People who share the same name can at times seem mysteriously connected to each other. And when we encounter these ‘twinned’ names in secret traditions, we can take it as a signal that something more is intended than mere coincidence. We know the Christ by the name of Jesus, but to his contemporaries his name was Yeshua – which in Hebrew is the same name as Joshua, who inherited the leadership from Moses. And the two women of the Gospels who so obviously share a name are Mary, the mother of Jesus, and Mary, the Magdalene. But surely these two women could not be more contrasting, more unlike each other? For the one is blessed by the Divine as an immaculate virgin, and the other is cast by the Church as a common prostitute – a redeemed whore.
Neither of these epithets are actually accurate (although why they are not is perhaps a post for my blog for another time!). For the last two millennia Mary Magdalene has perhaps been the most wronged woman in all of human history. If we now see the Magdalene in her rightful form, not as the whore, which is how the Church has chosen to portray her, but as the most enlightened of all the disciples and even as the equal partner of Jesus, then we restore her at last to her rightful place. And when this restoration has found place, then the two Mary's can stand beside each other. When this happens then they can in the eyes of esoteric philosophy and the secret teachings bring about the supreme event. For then the two Mary's can become one. The virgin and the whore unite in one being to become the virgin whore.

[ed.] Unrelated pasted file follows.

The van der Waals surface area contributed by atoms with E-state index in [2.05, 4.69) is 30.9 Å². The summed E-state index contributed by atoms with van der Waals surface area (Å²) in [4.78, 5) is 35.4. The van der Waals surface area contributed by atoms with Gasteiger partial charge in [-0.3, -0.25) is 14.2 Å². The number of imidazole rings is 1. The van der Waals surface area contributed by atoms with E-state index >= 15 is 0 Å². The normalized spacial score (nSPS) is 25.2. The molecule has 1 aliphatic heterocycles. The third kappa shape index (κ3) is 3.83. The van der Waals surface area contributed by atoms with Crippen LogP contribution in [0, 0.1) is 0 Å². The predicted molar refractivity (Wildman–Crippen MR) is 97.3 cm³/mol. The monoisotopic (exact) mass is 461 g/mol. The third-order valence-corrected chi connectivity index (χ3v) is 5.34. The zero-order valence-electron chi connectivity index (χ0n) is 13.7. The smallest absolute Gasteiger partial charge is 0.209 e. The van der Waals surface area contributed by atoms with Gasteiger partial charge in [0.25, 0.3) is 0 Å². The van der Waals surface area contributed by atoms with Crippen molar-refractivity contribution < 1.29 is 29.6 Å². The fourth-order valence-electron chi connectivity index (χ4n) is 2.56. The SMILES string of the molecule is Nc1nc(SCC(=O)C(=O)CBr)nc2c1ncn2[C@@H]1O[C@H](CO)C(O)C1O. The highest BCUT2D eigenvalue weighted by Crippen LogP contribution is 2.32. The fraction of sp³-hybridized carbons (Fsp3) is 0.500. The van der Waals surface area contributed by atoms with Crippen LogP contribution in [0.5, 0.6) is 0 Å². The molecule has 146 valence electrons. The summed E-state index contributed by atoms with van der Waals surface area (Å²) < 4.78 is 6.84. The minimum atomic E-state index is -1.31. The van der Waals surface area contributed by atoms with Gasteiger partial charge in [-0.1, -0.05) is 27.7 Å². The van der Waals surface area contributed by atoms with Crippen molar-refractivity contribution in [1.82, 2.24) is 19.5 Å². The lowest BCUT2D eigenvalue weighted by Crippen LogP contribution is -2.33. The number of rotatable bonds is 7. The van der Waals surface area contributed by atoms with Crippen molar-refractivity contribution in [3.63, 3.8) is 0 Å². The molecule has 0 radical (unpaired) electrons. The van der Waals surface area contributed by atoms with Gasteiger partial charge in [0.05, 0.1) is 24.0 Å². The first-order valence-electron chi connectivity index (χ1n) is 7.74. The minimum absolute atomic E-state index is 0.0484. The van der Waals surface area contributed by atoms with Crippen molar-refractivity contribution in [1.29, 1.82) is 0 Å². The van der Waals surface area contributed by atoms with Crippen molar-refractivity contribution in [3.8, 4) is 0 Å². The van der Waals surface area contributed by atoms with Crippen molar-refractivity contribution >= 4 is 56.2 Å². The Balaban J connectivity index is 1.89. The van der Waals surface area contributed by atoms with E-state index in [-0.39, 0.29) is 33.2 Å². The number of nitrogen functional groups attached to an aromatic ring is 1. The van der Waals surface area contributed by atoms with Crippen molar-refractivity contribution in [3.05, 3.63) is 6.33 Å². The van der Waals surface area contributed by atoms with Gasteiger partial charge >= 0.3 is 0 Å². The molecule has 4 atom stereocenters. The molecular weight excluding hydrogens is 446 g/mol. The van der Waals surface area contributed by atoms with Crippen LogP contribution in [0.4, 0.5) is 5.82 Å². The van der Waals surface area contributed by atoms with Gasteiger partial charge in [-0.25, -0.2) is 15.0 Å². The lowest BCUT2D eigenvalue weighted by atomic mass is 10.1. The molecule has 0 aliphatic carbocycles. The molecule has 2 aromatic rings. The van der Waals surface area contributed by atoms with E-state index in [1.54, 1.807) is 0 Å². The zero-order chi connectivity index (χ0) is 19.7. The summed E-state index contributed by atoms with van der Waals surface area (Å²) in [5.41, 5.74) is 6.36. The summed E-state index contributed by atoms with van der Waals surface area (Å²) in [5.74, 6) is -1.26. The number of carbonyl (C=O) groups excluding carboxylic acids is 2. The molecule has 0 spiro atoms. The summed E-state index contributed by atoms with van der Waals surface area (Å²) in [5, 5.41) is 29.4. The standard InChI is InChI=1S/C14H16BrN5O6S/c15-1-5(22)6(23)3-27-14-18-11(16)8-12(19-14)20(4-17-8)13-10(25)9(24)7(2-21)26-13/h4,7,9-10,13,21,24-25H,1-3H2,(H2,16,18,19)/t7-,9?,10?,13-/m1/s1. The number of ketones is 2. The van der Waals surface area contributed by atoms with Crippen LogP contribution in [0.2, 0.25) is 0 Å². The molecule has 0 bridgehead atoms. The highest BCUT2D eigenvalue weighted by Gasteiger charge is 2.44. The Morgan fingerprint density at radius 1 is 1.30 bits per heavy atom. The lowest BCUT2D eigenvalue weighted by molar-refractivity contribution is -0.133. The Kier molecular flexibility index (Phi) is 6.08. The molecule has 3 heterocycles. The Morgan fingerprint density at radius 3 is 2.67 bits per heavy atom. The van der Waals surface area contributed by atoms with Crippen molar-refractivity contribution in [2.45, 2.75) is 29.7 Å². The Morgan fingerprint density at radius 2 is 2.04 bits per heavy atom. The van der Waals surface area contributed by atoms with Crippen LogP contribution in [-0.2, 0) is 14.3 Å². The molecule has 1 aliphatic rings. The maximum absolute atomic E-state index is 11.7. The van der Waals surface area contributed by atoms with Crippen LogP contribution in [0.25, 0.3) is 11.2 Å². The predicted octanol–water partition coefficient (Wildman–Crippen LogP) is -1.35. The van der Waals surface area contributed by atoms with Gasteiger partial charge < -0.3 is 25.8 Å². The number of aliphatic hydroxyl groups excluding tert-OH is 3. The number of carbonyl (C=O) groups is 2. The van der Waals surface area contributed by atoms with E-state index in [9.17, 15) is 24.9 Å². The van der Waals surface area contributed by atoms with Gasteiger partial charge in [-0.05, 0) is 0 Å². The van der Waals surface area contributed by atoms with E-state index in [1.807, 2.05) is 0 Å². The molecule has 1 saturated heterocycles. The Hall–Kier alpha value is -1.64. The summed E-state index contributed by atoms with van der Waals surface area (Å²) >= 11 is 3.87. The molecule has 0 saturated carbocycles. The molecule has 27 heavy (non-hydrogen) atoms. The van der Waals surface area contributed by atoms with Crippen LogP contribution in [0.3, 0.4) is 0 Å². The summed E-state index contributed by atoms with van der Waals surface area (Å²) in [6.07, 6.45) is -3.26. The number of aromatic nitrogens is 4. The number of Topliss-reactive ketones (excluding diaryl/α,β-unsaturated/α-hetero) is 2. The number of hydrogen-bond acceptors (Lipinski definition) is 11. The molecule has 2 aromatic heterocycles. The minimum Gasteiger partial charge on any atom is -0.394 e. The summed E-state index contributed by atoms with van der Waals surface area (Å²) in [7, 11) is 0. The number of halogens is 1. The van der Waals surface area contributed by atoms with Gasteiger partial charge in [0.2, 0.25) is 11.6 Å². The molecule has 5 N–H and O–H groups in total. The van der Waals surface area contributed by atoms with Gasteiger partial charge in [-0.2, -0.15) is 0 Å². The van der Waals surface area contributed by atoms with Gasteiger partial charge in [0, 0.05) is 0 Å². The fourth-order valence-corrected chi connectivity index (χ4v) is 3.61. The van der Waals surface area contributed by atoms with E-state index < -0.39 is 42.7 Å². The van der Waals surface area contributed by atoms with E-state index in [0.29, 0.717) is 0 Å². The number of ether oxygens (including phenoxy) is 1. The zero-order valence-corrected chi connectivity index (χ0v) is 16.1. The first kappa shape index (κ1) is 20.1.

But the virgin whore has already existed, for this is one of the titles given to the Babylonian goddess Ishtar. Ishtar, who invites us to overcome these contradictory koans of her titles and so enter the greater mysteries. But Ishtar is herself a continuous goddess who changes forms and names according to the culture in which she finds herself. So she has been both Ishtar and Isis and Astarte and Asherah, and she will become anew another incarnation in our own age with the uniting of the two Mary's. Thus the virgin-whore both survives and endures and speaks to us throughout history. As I mention in my previous post (Star of the Sea), the goddess is more powerful than any one doctrine. In describing the Magdalene as a whore (which the Gospels never actually do), the Church has perhaps been unknowingly fulfilling the true purpose of the goddess.
And perhaps all that it takes to unite the two Mary’s is our own awakening awareness of these traditions, and to realize that what had seemed to us to be two separate and individual women are in fact merely two aspects of the one goddess.
Painting: Mary Magdalene by Carlo Dolci